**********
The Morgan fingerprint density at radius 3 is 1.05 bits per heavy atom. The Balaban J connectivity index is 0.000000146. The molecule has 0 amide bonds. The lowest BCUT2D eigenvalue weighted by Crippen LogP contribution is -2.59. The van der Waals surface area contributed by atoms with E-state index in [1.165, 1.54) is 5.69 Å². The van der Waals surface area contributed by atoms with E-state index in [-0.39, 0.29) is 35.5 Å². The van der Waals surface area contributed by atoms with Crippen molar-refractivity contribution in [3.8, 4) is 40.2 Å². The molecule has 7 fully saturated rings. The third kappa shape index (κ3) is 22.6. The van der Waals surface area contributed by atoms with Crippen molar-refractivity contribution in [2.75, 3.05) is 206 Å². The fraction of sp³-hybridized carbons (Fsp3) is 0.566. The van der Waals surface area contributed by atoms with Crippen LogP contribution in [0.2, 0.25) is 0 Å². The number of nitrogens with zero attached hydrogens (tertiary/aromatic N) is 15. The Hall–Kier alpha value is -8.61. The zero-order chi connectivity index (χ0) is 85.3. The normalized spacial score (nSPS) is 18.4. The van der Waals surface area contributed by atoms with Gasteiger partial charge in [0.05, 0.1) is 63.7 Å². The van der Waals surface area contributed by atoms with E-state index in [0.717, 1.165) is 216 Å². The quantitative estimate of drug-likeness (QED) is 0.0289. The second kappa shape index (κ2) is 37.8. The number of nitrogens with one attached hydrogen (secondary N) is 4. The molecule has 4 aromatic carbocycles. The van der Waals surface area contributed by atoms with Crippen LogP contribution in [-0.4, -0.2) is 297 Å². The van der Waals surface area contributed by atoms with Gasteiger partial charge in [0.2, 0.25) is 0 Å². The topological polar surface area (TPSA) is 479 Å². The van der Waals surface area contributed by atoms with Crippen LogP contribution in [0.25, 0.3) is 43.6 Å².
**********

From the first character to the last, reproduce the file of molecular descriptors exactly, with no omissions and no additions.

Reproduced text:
The Morgan fingerprint density at radius 3 is 1.05 bits per heavy atom. The Balaban J connectivity index is 0.000000146. The molecule has 0 amide bonds. The lowest BCUT2D eigenvalue weighted by Crippen LogP contribution is -2.59. The van der Waals surface area contributed by atoms with E-state index in [1.165, 1.54) is 5.69 Å². The van der Waals surface area contributed by atoms with E-state index in [-0.39, 0.29) is 35.5 Å². The van der Waals surface area contributed by atoms with Crippen molar-refractivity contribution in [3.8, 4) is 40.2 Å². The molecule has 7 fully saturated rings. The third kappa shape index (κ3) is 22.6. The van der Waals surface area contributed by atoms with Crippen molar-refractivity contribution in [2.75, 3.05) is 206 Å². The fraction of sp³-hybridized carbons (Fsp3) is 0.566. The van der Waals surface area contributed by atoms with Crippen LogP contribution in [0.2, 0.25) is 0 Å². The number of nitrogens with zero attached hydrogens (tertiary/aromatic N) is 15. The Hall–Kier alpha value is -8.61. The zero-order chi connectivity index (χ0) is 85.3. The normalized spacial score (nSPS) is 18.4. The van der Waals surface area contributed by atoms with Gasteiger partial charge in [0.05, 0.1) is 63.7 Å². The van der Waals surface area contributed by atoms with E-state index in [0.717, 1.165) is 216 Å². The quantitative estimate of drug-likeness (QED) is 0.0289. The second kappa shape index (κ2) is 37.8. The number of nitrogens with one attached hydrogen (secondary N) is 4. The molecule has 4 aromatic carbocycles. The van der Waals surface area contributed by atoms with Crippen LogP contribution in [-0.4, -0.2) is 297 Å². The van der Waals surface area contributed by atoms with Gasteiger partial charge in [0.2, 0.25) is 0 Å². The topological polar surface area (TPSA) is 479 Å². The van der Waals surface area contributed by atoms with Crippen LogP contribution in [0.25, 0.3) is 43.6 Å².